1:15 p.m. — The herd's production records are reviewed so all team members gain an understanding of these facts. If production records aren't available, review the calving book, sale slips, etc. The area livestock specialist/animal scientist leads this discussion.
1:45 p.m. — The economic and financial facts of the beef cow herd are reviewed. The livestock economist leads this discussion.
2:30 p.m. — The entire team works through the producer's priority questions.
3:30 p.m. — The entire team identifies and discusses the bottlenecks to profitability.
4:30 p.m. — An action plan is formulated for the next year. The area livestock specialist/animal scientist leads this discussion.
5 p.m. — Meeting adjourns.
Minutes are taken and distributed by the county agent as soon after the meeting as possible. These minutes are reviewed at the beginning of next year's learning team session.
Involve Local Professionals
We encourage the use of local team members. This is a critical component in coping with a down market. The use of such professionals ensures that a cadre of locally trained team members will be built into your community, which reduces your team's future reliance on state Extension personnel.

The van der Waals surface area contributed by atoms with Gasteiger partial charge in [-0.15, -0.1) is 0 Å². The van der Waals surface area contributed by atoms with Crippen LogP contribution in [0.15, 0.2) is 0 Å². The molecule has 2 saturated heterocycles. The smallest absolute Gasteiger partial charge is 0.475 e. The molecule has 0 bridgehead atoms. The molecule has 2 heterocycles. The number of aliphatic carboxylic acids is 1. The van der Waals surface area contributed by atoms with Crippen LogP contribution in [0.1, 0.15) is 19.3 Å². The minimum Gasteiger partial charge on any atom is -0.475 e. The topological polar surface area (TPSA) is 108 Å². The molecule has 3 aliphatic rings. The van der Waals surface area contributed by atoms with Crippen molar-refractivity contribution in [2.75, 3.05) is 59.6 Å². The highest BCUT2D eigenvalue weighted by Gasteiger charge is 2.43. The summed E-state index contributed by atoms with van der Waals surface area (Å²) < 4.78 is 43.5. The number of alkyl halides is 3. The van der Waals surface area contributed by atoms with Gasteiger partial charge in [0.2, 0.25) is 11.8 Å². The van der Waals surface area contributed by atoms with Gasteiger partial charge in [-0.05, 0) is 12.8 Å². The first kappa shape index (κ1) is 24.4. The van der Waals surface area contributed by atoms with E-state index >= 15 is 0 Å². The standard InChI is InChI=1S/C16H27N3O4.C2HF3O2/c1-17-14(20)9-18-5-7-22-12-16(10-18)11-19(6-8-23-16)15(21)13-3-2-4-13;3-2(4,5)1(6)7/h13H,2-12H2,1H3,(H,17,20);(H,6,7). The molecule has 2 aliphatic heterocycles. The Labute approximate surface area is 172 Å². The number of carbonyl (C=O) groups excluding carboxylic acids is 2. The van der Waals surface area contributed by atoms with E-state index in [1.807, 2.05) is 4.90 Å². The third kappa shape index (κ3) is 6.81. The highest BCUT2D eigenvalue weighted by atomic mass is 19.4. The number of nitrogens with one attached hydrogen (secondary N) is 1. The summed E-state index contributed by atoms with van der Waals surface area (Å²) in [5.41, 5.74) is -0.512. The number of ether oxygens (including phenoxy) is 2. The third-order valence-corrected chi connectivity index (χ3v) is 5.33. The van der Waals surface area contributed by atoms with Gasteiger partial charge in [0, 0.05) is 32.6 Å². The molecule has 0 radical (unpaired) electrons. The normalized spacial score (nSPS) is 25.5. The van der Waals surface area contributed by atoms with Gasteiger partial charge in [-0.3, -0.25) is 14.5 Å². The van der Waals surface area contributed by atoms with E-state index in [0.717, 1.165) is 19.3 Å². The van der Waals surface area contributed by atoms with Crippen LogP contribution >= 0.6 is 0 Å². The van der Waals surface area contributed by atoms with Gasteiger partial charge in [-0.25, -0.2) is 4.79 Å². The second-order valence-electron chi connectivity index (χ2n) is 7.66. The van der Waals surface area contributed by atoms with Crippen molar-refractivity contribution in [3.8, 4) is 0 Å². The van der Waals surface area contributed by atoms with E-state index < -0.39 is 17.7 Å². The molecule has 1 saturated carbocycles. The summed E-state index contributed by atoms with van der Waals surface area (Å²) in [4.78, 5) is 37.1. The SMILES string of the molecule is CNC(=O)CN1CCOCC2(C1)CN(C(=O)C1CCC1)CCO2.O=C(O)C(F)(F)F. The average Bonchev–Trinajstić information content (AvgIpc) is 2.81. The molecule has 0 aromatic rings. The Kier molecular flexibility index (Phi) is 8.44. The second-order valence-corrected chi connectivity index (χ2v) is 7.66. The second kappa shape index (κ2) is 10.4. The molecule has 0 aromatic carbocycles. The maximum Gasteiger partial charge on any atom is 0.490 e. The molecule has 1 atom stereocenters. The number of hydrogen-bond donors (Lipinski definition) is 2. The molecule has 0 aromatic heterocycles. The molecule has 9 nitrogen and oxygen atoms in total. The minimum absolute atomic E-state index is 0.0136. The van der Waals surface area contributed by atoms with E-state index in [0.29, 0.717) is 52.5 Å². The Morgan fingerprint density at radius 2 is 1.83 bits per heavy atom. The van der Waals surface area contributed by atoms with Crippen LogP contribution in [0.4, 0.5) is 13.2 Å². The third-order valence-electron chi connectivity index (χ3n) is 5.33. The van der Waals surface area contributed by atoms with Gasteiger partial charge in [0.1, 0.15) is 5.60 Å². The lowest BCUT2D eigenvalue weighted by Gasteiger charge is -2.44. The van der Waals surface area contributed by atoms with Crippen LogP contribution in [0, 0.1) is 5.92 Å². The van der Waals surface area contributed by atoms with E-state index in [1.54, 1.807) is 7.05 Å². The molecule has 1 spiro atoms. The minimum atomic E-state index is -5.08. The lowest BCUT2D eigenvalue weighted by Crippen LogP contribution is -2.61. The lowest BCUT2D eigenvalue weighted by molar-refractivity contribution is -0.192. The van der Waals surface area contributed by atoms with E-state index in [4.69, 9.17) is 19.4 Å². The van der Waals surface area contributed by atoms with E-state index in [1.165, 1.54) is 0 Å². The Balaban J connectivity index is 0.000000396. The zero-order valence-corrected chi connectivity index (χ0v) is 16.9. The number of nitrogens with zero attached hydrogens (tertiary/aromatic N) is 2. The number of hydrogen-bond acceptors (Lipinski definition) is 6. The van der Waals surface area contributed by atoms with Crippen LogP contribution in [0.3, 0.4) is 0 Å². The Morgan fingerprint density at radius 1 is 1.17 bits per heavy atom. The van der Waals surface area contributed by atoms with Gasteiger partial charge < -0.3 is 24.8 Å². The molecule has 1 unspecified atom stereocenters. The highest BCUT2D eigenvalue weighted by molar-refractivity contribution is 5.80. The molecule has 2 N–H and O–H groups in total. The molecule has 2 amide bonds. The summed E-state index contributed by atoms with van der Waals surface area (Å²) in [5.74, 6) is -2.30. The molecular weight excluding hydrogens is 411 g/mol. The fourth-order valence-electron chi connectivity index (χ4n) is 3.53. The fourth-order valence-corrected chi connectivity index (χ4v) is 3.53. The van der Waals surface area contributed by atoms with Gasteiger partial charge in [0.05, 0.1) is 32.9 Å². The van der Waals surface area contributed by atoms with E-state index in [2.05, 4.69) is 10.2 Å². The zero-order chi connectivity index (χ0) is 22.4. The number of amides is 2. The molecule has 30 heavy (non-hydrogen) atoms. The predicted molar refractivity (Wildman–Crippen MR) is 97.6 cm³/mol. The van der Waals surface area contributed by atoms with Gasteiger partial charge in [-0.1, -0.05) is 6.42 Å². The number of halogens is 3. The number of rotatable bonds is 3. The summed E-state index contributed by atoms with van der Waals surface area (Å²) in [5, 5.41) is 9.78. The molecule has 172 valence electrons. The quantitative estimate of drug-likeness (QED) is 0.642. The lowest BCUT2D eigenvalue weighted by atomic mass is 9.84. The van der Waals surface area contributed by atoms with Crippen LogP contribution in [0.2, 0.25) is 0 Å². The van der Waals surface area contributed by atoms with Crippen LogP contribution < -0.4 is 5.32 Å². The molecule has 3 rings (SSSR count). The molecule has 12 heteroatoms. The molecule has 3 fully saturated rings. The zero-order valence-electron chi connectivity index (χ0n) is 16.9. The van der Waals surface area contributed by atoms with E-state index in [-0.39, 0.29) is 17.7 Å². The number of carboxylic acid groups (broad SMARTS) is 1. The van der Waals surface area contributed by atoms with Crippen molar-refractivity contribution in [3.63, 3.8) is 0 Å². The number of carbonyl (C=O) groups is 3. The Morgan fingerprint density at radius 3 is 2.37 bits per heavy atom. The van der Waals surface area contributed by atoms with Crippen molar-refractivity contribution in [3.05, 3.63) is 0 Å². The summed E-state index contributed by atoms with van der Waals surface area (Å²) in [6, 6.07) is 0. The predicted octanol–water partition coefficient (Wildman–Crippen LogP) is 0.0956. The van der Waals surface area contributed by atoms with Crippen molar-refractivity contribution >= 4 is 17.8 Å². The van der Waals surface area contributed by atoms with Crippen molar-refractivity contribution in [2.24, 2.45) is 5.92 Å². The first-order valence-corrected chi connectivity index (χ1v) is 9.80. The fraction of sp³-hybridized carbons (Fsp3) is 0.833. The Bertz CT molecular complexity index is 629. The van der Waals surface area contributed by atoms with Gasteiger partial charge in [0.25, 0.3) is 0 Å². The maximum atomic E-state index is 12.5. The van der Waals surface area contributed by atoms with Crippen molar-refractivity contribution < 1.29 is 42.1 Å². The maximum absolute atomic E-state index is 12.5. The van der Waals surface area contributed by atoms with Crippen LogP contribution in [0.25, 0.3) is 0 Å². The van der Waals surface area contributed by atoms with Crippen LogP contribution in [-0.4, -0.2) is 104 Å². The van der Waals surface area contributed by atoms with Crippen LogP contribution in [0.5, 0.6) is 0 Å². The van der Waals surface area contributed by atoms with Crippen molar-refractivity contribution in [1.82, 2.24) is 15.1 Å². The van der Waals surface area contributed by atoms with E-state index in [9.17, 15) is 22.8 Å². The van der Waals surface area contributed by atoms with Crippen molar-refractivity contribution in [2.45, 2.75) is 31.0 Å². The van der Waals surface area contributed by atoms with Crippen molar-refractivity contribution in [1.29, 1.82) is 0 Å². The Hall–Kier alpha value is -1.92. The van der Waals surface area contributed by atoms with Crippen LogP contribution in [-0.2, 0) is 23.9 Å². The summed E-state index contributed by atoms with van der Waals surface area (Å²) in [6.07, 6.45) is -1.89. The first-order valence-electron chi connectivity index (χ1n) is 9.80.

Having local, professional participation will have far-reaching impacts on the services and advice available to other farmers and ranchers in the future. The ultimate goal of IRM should be to localize the fact gathering and analysis process, as well as the learning team membership. In this way, producers achieve an intensive, beef farm or ranch management system operating primarily with local people and local resources.